Gold Panning and Prospecting in Washington State
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A placer deposit is a concentration of a natural material that has accumulated in unconsolidated sediments of a stream bed, beach, or residual deposit. Gold derived by weathering or other process from lode deposits is likely to accumulate in placer deposits because of its weight and resistance to corrosion. In addition, its characteristically sun-yellow color makes it easily and quickly recognizable even in very small quantities.
The gold pan or miner's pan is a shallow sheet-iron vessel with sloping sides and flat bottom used to wash gold-bearing gravel or other material containing heavy minerals. The process of washing material in a pan, referred to as "panning," is the simplest, most commonly used, and least expensive method for a prospector to separate gold from the silt, sand, and gravel of the stream deposits. It is a tedious, back-breaking job and only with practice does one become proficient in the operation. Thankfully, technology finally caught up with our gold fever and brought us metal detectors!
Minor amounts of placer gold have been produced in Washington (on the Columbia and Snake Rivers and their tributaries).
Washington' s petrified woods are some of the finest in the nation. The woods not only represent a broad range of colors and patterns, but also represent a wide range of identifiable species. Species identified include redwood, oak (more than 10 varieties), cypress, elm, maple, willow, cedar, poplar, chestnut, alder, birch, persimmon, laurel, and ginkgo. The preserved woods have been used to make cabochons, table tops, pen bases, and other objects of art.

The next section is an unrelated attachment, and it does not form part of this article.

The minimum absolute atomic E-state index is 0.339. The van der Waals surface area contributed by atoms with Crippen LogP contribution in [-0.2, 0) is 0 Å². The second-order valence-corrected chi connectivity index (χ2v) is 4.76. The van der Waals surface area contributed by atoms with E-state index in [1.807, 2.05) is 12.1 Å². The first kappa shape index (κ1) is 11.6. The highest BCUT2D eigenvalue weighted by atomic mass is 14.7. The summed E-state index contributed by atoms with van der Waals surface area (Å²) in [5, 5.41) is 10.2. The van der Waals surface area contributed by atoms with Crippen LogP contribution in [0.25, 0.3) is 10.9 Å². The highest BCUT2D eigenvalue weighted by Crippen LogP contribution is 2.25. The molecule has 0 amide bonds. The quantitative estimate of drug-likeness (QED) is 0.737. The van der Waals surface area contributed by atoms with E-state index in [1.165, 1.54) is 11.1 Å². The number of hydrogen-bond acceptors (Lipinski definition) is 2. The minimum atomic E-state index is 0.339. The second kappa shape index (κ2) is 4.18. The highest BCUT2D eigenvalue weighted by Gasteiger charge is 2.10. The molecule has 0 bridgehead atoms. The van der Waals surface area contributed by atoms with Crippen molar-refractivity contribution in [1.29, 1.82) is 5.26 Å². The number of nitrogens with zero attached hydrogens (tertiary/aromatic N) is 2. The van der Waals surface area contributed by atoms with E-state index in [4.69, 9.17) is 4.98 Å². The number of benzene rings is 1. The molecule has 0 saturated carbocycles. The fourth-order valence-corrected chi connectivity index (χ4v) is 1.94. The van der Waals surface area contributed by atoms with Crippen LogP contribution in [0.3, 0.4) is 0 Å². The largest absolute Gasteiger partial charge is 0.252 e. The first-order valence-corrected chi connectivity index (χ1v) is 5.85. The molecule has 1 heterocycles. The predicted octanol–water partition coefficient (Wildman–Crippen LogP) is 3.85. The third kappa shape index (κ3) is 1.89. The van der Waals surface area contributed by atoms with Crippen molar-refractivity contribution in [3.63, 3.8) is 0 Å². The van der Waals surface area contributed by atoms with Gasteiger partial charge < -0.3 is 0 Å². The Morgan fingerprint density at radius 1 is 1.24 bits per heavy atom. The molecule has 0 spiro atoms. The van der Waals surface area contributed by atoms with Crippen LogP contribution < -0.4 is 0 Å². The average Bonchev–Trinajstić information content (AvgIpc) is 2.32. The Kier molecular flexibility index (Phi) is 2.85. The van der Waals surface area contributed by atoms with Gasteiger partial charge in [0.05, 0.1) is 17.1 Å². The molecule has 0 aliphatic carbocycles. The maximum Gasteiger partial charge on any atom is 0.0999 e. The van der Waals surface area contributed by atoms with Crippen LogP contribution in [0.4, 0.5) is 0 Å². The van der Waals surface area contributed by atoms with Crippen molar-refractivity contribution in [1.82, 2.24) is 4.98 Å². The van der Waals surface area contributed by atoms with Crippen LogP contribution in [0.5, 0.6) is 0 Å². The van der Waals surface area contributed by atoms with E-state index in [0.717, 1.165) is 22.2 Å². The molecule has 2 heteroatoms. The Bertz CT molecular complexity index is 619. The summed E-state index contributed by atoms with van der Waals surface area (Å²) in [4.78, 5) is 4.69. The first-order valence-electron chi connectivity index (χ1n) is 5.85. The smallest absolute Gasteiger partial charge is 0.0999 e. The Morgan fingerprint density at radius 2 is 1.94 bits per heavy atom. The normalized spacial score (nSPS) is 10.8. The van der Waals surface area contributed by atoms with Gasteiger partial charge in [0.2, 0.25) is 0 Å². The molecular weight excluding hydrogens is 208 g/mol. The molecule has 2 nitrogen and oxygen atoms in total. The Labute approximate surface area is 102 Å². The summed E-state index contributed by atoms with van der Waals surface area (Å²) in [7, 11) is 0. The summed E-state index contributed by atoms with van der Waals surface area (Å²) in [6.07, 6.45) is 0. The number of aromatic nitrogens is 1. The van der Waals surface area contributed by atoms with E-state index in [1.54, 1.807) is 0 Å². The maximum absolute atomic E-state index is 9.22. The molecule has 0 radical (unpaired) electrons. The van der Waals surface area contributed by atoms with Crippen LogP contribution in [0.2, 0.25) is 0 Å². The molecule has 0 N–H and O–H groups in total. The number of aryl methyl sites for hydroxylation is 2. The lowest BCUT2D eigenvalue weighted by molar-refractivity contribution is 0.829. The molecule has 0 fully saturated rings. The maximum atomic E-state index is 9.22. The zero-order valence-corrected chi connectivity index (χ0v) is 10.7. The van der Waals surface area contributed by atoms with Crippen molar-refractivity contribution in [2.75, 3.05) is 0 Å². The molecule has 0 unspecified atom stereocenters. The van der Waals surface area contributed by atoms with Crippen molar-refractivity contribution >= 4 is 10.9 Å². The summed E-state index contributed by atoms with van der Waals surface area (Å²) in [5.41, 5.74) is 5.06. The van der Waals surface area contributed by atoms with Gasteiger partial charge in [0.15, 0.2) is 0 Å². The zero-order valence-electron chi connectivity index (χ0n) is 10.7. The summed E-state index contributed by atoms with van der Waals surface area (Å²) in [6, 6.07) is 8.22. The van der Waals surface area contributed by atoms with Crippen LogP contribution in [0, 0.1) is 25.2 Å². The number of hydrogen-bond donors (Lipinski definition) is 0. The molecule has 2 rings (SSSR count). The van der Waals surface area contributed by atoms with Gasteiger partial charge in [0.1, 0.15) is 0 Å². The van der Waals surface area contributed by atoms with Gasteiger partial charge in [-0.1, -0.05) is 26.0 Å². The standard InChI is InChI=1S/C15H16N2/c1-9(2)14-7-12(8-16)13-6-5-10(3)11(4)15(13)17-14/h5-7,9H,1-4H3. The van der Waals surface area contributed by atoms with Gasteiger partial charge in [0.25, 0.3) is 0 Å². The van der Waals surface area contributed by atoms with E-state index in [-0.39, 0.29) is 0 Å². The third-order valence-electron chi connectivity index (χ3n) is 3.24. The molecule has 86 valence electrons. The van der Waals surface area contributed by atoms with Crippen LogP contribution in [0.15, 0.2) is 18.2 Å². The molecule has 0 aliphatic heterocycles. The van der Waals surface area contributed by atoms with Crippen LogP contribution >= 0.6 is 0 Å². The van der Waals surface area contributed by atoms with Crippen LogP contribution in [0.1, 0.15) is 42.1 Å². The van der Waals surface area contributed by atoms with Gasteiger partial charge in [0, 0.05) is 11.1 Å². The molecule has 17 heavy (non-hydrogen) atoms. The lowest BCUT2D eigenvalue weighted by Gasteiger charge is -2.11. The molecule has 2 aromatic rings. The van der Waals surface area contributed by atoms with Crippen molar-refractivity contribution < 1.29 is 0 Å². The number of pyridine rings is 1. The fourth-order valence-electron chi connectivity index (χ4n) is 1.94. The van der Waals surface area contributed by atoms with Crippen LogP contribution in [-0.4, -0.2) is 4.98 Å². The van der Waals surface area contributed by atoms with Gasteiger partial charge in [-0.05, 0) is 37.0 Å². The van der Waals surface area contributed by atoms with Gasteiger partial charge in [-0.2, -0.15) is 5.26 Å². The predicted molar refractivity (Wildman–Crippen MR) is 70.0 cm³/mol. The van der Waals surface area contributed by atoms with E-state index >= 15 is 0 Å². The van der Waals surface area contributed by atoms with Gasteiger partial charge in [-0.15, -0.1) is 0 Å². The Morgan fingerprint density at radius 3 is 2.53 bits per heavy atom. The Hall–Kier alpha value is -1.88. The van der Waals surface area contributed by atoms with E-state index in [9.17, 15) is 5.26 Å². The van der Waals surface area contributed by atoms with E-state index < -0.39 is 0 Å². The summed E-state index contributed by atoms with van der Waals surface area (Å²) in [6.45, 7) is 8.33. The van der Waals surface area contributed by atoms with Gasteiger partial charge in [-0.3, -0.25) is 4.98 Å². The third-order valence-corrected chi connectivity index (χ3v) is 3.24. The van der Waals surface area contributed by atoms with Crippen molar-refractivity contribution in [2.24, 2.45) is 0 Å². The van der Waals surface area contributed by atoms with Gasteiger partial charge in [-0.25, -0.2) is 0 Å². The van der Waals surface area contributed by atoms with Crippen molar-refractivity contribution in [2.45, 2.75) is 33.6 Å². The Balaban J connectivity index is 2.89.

Deposits in the State also furnish a selection of agates that include moss, blue, and carnelian. The blue agate from Kittitas County, known as Ellensburg Blue, is highly prized by local lapidaries.
RELICS, COINS, & JEWELRY
Washington has a rich history of early settlements - the perfect spot for an energetic relic hunter! Here's a few more ideas to get you started:
Schools and College Campuses Parks / Playgrounds / Picnic Areas Foundations, Wells, and Cellar Holes of Old Churches or Houses Downtown Construction Sites Swimming Holes, Beaches, and Natural Springs Camp Grounds, Boy Scout Camps, WPA Camps, and Mining Camps Sports Facilities Ghost Towns Rodeo Arenas, Riding Stables, and Race Tracks Old Fair and Carnival Locations Old Town Dumpsites LOST TREASURE
As in other areas of the US, there are several tales of lost treasure in Washington concerning caches buried for safety. In many of these stories, people either died or forgot where they buried the stash. Contributing factors include:
1. Federal laws making possession of gold illegal in the early 1900s
2. Distrust of banks during the Great Depression.
Captain Johnson's cache of gold may still be at the old Johnson home site, Ilwaco, Pacific County. On Vashon Island in Puget Sound a logger buried gold in 1877, and it remains unlocated. Sarah Smith Collard of Seattle traveled widely and is said to have hidden money in out of the way places on her journeys, including $500,000 in an old clock and several $1,000 bills in another location. In the 1950s the administrator of her estate was seeking clues as to where some of the money was. These excerpts are a sampling from American Coin Treasures and Hoards
Info courtesy of www.treasurefish.com
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